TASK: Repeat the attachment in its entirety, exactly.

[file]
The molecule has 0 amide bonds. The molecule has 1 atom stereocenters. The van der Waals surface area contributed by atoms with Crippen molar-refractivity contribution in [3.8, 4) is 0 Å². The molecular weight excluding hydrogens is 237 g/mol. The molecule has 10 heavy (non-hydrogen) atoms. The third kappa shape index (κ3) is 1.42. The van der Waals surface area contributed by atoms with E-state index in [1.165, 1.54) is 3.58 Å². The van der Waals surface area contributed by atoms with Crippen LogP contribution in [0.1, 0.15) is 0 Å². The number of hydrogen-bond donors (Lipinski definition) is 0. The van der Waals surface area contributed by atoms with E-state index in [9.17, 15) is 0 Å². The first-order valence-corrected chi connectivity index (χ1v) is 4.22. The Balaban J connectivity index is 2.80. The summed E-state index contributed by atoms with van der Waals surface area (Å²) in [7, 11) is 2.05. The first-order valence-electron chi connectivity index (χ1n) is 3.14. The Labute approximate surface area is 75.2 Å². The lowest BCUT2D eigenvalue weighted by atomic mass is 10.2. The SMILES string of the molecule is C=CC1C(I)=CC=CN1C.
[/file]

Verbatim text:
The molecule has 0 amide bonds. The molecule has 1 atom stereocenters. The van der Waals surface area contributed by atoms with Crippen molar-refractivity contribution in [3.8, 4) is 0 Å². The molecular weight excluding hydrogens is 237 g/mol. The molecule has 10 heavy (non-hydrogen) atoms. The third kappa shape index (κ3) is 1.42. The van der Waals surface area contributed by atoms with E-state index in [1.165, 1.54) is 3.58 Å². The van der Waals surface area contributed by atoms with Crippen LogP contribution in [0.1, 0.15) is 0 Å². The number of hydrogen-bond donors (Lipinski definition) is 0. The van der Waals surface area contributed by atoms with E-state index in [9.17, 15) is 0 Å². The first-order valence-corrected chi connectivity index (χ1v) is 4.22. The Balaban J connectivity index is 2.80. The summed E-state index contributed by atoms with van der Waals surface area (Å²) in [7, 11) is 2.05. The first-order valence-electron chi connectivity index (χ1n) is 3.14. The Labute approximate surface area is 75.2 Å². The lowest BCUT2D eigenvalue weighted by atomic mass is 10.2. The SMILES string of the molecule is C=CC1C(I)=CC=CN1C.